Our Children’s Minister, Susan, has a young daughter and, as you might imagine, her daughter’s life and developments have become part of Susan’s weekly newsletter to parents of children in our church. In the most recent news, Susan writes: “I have learned that perhaps there is nothing cuter than watching a 19-month-old toddler experience ocean waves & sand in her toes for what-might-as-well-be-the-first time!”
This observation triggered my memory of a story about Journey that I have shared before, but bears repeating. This was written on June 12, 2001 when Journey was almost 13 months old:
“There are certain magical moments you can only experience if you are in the presence of a very young child or infant. One such experience happened to me this morning…
“Journey and I took Emily to swim team practice in the rain. Journey has always loved water in all its forms — baths, faucets, dog bowls, pools, puddles, etc. I imagine that because her birthmother lived by the ocean and often went there for its calming presence that Journey has a natural affinity for or attraction to water. In any event, as we waited for Emily, Journey left the protection of the covered picnic area to venture into the rain. For many minutes she stood and watched as the rain soaked her. Then she began to reach out her hands and grasp at the raindrops, trying to pull them to her. She moved around the pool deck, carefully reaching out to grab the gently falling rain. Can you see it?”
I couldn’t find a picture in my photo albums of this particular event. But I found another picture of Journey around the same time. Here she is running toward the ocean at St. Simon’s Island. Her body language says it all. Her shoulders are up in anticipation of the cold, but the delight shows on her face.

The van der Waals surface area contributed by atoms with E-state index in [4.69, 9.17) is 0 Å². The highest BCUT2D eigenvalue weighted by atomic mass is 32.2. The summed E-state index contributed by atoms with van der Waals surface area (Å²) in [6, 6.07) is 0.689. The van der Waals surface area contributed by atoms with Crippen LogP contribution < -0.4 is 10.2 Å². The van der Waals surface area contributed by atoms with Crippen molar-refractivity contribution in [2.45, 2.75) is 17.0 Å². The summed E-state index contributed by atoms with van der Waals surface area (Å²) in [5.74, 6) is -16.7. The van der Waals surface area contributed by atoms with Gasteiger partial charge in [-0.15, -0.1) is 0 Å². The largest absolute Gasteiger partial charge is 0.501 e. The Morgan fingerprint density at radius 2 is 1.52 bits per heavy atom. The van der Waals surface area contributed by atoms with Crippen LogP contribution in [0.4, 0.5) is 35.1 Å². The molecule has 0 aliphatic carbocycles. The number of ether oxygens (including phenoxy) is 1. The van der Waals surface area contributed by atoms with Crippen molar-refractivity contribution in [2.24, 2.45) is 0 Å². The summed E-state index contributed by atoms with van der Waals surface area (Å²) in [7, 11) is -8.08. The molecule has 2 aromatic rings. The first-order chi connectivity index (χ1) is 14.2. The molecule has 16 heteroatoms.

If you know Journey, it’s hard to imagine she spent close to 18 months with very little hair. Now, she has so much of it. In this recent picture from Disney World, it is confined in a braid.
Managing her hair is a constant focus for Journey these days. She is not particularly vain. But she is a female, and hair matters.
When the kids were young, I could write about their interests, their behavior, what they ate or refused to eat, sleep patterns – virtually anything. Somehow, all of this material seemed to belong to me as well as to them. But now that the kids are older, I am less sure of my “rights” to their life material. Even writing about Journey’s hair woes seems to border on intrusion into her privacy.
Perhaps, when the kids were younger, I imagined their perspective merged with mine. Or, perhaps, I imagined they lacked perspective and therefore needed me to give one and to record their comings and goings for future reference. But it is clear NOW that each child has his/her own take on what happens to him/her. And their perspectives don’t always match mine. Writing about my child’s temper tantrum at age 4 is “safe.” Writing about my child’s temper tantrum at age 14 holds the potential of embarrassing my kid and straining my already tenuous relationship with him/her.
I also liked to think, when my kids were younger, that I had some control over their behavior. As parents of young children, we attempt to steer our kids away from predictable storms and onto new courses. That ability to control, if it ever really existed, lessens as they grow older.